Waltzing With Polar Bears

The Unexpected Joy of Viewing Photos From a Forgotten German Fad

Old pals Courtesy of Sammlung Jochen Raiss.

Bear, unmasked Courtesy of Sammlung Jochen Raiss.

One big happy family Courtesy of Sammlung Jochen Raiss.

Making new friends Courtesy of Sammlung Jochen Raiss.

Some fun in the sun Courtesy of Sammlung Jochen Raiss.

Having a laugh Courtesy of Sammlung Jochen Raiss.

Am I doing this right? Courtesy of Sammlung Jochen Raiss.

Little does she know, she’s the third wheel. Courtesy of Sammlung Jochen Raiss.

Combing through photographs at flea markets brings its own particular thrill. The act carries a voyeuristic delight, akin to reading a stranger’s diary or listening in on someone else’s confession.

Every now and then, a newspaper story will publicize an unmasking of a picture-taker or subject in a frame: a man buys a stack of negatives in a Barcelona flea market only to discover a forgotten talent. A woman in California tracks down the true story of a sick Minnesota child. But these are the exceptions. More often than not, the people depicted in found photographs and their stories remain stubbornly anonymous, lost to time.

That refusal to bare their secrets, however, is often integral to their appeal.

Photos of strangers have much to teach us. There’s a distinct pleasure in enjoying the contextless art of what are often unexpectedly intimate time-capsules. In the age of facial recognition software, when nearly everyone has a Google trail, found photographs feel exhilarating—revolutionary, even—in their refusal to offer up easy answers.

The people who collect these snapshots are increasingly getting attention as being part of the found art tradition associated with Marcel Duchamp’s readymades. A collector can take the mundanity of one nameless family’s life, for instance, and use it to examine a forgotten chapter of colonialism in Mozambique.

Or, if you’re German photo collector Jochen Raiss, you can curate found photographs to tell the story of when people dressed up in polar-bear costumes.

Yes, polar-bear costumes. Polar Bears, a new series assembled by Raiss, who works as a photo editor in Hamburg, unearths a forgotten genre of people who exuberantly put on the suits of these great, wooly, arctic beasts. Thus costumed, these folks flash their toothy grins on the ski slopes or squash themselves in between couples at the beach or comically attempt to seduce young women (it’s always men, Raiss notes, who are depicted in the costumes) with their overlarge bear paws. The collection of photos, which was published late last year, is an unexpected joy, capturing a fish-out-of-water whimsy that feels removed from time.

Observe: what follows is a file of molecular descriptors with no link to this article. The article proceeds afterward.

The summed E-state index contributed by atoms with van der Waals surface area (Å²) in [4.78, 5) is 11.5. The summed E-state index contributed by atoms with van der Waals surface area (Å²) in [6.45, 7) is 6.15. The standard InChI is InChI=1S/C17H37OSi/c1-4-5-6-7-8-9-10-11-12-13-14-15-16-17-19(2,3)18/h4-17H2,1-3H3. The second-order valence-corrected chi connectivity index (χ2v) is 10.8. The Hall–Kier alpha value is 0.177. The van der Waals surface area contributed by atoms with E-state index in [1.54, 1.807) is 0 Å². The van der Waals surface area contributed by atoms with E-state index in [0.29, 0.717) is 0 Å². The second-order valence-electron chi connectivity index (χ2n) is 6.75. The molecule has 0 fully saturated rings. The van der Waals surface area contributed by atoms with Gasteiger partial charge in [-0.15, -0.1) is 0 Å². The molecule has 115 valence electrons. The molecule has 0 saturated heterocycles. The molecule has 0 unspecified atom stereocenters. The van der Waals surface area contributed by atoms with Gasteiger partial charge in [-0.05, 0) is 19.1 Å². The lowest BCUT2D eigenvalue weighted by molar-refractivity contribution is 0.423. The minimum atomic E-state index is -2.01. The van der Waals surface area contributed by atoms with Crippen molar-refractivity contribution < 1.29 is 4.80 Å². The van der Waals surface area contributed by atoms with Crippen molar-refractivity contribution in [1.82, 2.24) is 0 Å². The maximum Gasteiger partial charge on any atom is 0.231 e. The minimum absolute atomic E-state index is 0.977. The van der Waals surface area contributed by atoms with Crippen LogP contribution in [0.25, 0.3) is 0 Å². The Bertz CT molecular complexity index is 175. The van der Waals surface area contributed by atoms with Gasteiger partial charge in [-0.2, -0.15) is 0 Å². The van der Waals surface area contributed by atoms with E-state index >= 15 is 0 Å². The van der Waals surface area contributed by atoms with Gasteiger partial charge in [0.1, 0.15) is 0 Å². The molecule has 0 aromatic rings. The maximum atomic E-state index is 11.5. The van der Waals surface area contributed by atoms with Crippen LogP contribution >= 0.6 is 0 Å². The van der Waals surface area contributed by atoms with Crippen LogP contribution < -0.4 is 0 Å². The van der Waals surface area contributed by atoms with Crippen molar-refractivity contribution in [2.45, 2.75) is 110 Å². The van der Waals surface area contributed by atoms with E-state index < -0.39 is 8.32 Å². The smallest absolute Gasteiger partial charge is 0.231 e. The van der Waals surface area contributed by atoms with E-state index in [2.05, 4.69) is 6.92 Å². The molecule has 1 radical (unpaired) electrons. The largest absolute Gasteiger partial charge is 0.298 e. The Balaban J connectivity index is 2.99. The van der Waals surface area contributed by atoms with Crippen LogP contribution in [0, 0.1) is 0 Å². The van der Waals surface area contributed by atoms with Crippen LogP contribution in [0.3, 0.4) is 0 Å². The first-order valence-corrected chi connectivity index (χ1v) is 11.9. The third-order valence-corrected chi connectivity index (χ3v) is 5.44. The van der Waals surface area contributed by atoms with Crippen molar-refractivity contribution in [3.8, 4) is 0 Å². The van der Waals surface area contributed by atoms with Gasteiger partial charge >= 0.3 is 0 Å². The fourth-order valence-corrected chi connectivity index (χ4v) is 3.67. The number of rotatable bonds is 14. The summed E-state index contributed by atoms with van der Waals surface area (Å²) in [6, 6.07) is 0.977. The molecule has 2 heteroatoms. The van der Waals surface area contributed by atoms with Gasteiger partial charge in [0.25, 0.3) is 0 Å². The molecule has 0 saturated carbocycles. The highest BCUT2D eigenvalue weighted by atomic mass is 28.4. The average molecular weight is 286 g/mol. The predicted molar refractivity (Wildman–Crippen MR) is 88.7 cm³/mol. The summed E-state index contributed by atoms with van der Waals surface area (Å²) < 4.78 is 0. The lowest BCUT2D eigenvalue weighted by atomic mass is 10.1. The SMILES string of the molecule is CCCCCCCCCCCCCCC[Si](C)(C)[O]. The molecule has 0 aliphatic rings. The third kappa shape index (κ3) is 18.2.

In the age of facial recognition software, when nearly everyone has a Google trail, found photographs feel exhilarating—revolutionary, even—in their refusal to offer up easy answers.

Raiss, who has been collecting historical amateur recordings for nearly three decades at flea markets and second-hand shops, first earned a cult following by curating photographs of smartly dressed German women posing in trees. He posted these portraits on his website, imperfekt.photography, and then in two volumes, the best-selling Women in Trees and a sequel, More Women in Trees. The curious images of well-dressed women in trees, as captured on black-and-white film, can be enjoyed in a void. Or, considered within their timeline (the genre appears to have been popular from the 1920s to the 1950s), the idiosyncratic images of these women, dressed in their Sunday bests and folding themselves among arboreal nooks and crannies, can present a jarring look at individuals who lived through, and may have been part of, Hitler’s Third Reich.

Polar Bears, Raiss’s latest offering, explores another forgotten form of everyday surrealism. Today, the polar bear has become indelibly linked to images of melting ice caps and a warming world. But in the popular imagination at the turn of the 20th century, the creature embodied the primal, the exotic, the fearsome. Seen in this light, transforming these ferocious bears by dressing up as them to pose feels like a particularly bold joke. And if the set-up has been lost to time, what does it matter when the punchline still delivers?

Grounded in German imagery—whether it’s the shores of the Baltic Sea or the German Alps—the trend of dressing up in polar-bear costumes appears to be a distinctly Deutsche invention. Just what made Germans so crazy about dressing up as polar bears has been lost to time. Perhaps an ad campaign by the German Steiff plush toy company (which lays claim to having the “world’s first stuffed toy bears with moveable arms and legs”) deserves credit. Or, possibly, billboards for a zoo inspired the photos. Raiss suggests an enterprising photographer at a seaside resort may have been the root of the phenomenon. Whatever the case, the origin story isn’t half as interesting as the images themselves.

There’s a silliness and a sweetness to the more than 70 photos amassed in Polar Bears. Magical realism may be the best way to describe the visual vertigo of the collection. Certainly, watching the bears, with their overlarge paws and curling smiles, attempt to interact with their surroundings is a radically different framing of the polar bear as we know it. But that’s the point. Polar Bears invites us into a happy fantasy of a world different than the one we inhabit. One where we can imagine we might one day have the chance to waltz with a polar bear.


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